Sweeping drama doesn’t exclusively show itself in the instrumentals though. Right from opening track “The Bad in Each Other”, Feist is talking about relationships that are doomed to fail. At least it has the courage to do so in a brass section of glory. But “Metals” is really less of a romantic relationship-themed record than her last couple, instead choosing to shift focus a little bit to the sheer grandiosity of nature itself. You can catch those themes first and foremost by examining the song titles, which make references to wind and pioneers and cicadas/gulls and undiscovered things. The lyrics often espouse a respect and compassion for the natural world, primarily as a solace from the everyday issues we as human beings face. This movement away from more intimate moments and towards bigger and broader themes surprisingly doesn’t take much away from each track’s overall impact. That’s likely because while a sunset is very much a massive event in nature, a quieter song about it brings a certain personalization and the feeling of a day winding down towards an end rather than building up towards a beginning. If Feist is pandering to her extended fan base, it comes through almost entirely with her lyrics because of how generalized they are compared to what she’s done before.

The thing that made the first two Feist records so damn great was how free-flowing and charming they were. She could go from the sparse acoustics of “Gatekeeper” to a funkier, synth-laden “One Evening” and back around to a bright, handclap-infused pop single in “Mushaboom”. On “The Reminder”, toe-tappers like “I Feel It All” and “Sea Lion Woman” made for some serious thrills amid the more somber, lounge-inspired numbers. Such diversity is not really present on “Metals”, and it really could have used some. If she had crafted an entire record of fanciful pop songs that lack of diversity would still remain, though the music itself would be far easier to digest. Here is an album that feels like the end of a long day. It’s not necessarily tired or depressed, just a bit worn down and in need of some serious relaxation. Sit on your couch with some dim lighting and the alcoholic beverage of your choice and put this record on as your soundtrack. It should engage your mind as it relaxes your body. At least it’s still moderately effective in that way. Despite its flaws, one of the best things that can be said about “Metals” is that it is true to Feist’s uncompromising vision. It may not be what everybody else had in mind, but it’s probably better as a result.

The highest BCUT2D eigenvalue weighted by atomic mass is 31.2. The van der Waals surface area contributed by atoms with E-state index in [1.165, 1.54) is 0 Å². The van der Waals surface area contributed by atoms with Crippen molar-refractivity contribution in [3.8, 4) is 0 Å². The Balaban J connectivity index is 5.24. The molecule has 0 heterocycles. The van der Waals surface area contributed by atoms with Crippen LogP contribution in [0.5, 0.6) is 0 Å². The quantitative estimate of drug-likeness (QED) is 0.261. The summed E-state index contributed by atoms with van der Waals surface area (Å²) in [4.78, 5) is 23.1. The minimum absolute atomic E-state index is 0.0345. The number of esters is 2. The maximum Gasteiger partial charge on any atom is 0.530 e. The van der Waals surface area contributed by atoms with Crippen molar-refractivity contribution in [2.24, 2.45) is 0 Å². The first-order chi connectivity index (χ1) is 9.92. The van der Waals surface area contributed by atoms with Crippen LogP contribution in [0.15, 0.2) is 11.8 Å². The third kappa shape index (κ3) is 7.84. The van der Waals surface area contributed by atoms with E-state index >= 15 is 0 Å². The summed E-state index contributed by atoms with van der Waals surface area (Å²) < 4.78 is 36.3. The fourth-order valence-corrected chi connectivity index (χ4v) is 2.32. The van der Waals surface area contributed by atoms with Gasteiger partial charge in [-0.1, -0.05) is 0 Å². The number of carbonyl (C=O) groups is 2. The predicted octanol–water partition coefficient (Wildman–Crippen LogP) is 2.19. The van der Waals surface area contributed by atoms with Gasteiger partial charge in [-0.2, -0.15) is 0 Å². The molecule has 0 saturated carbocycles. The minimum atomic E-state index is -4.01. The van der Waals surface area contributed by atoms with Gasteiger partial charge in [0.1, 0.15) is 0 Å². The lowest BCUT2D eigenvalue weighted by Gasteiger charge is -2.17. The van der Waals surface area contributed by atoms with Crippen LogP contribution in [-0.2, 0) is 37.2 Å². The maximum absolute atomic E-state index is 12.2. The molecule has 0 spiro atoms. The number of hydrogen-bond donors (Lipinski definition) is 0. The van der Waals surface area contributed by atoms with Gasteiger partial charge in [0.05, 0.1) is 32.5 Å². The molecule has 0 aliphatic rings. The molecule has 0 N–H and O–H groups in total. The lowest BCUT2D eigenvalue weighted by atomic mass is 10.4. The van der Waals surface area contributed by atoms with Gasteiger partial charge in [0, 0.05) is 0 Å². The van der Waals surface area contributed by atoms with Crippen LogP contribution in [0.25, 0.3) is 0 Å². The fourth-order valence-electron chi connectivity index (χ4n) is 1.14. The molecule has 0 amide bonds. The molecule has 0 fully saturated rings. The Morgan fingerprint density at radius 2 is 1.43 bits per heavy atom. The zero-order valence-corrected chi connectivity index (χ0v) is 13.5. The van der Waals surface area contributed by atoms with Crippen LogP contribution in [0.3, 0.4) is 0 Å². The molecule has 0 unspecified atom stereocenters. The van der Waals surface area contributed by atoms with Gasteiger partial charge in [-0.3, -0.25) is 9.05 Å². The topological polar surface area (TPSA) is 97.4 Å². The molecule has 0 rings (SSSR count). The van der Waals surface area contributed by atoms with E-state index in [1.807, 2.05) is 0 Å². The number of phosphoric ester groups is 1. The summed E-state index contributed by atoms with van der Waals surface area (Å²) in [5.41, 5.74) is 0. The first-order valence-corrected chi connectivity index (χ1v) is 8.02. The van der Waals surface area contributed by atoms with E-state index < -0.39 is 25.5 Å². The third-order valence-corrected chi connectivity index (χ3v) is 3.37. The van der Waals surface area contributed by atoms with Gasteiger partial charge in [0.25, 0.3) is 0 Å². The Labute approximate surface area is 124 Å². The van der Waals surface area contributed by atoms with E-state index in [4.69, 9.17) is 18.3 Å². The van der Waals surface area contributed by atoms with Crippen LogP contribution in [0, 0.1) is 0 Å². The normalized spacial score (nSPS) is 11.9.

Feist – How Come You Never Go There

Buy “Metals” from Amazon

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2 Comments

  1. Galdino

    Her debut album is not ‘Let it Die’. It’s called ‘Monarch (Lay Your Jewelled Head Down)’.

  2. Faronheit

    You are correct. I am wrong. BUT given that “Monarch” was entirely self-released and is very much out of print, I don’t particularly count it as her first album even though it was. Very few people knew who Feist was before Broken Social Scene, and “Let It Die” was her first label-released record on the heels of BSS’ success. I think calling it her debut isn’t entirely off-base.